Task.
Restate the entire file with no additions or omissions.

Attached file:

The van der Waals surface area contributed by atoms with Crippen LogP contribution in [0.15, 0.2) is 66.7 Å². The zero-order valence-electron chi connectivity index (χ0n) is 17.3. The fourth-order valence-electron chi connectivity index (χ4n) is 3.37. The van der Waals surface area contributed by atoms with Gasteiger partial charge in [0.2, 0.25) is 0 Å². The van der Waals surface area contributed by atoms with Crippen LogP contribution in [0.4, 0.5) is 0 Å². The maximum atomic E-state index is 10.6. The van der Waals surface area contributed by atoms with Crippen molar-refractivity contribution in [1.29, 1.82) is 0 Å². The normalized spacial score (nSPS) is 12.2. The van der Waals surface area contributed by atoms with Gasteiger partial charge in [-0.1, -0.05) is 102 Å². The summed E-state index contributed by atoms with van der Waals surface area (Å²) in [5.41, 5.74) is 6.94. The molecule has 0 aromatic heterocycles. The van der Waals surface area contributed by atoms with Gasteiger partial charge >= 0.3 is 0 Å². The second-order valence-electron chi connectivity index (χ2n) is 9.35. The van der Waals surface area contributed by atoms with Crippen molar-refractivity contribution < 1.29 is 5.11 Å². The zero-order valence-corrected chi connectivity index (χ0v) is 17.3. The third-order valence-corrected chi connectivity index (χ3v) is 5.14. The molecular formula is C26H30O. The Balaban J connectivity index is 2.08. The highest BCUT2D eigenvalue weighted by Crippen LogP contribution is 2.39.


The van der Waals surface area contributed by atoms with Crippen LogP contribution in [0.15, 0.2) is 66.7 Å². The zero-order valence-electron chi connectivity index (χ0n) is 17.3. The fourth-order valence-electron chi connectivity index (χ4n) is 3.37. The van der Waals surface area contributed by atoms with Gasteiger partial charge in [0.2, 0.25) is 0 Å². The van der Waals surface area contributed by atoms with Crippen LogP contribution in [0.4, 0.5) is 0 Å². The maximum atomic E-state index is 10.6. The van der Waals surface area contributed by atoms with Crippen molar-refractivity contribution in [1.29, 1.82) is 0 Å². The normalized spacial score (nSPS) is 12.2. The van der Waals surface area contributed by atoms with Gasteiger partial charge in [-0.1, -0.05) is 102 Å². The summed E-state index contributed by atoms with van der Waals surface area (Å²) in [5.41, 5.74) is 6.94. The molecule has 0 aromatic heterocycles. The van der Waals surface area contributed by atoms with Gasteiger partial charge >= 0.3 is 0 Å². The second-order valence-electron chi connectivity index (χ2n) is 9.35. The van der Waals surface area contributed by atoms with Crippen molar-refractivity contribution < 1.29 is 5.11 Å². The zero-order valence-corrected chi connectivity index (χ0v) is 17.3. The third-order valence-corrected chi connectivity index (χ3v) is 5.14. The molecular formula is C26H30O. The Balaban J connectivity index is 2.08. The highest BCUT2D eigenvalue weighted by Crippen LogP contribution is 2.39.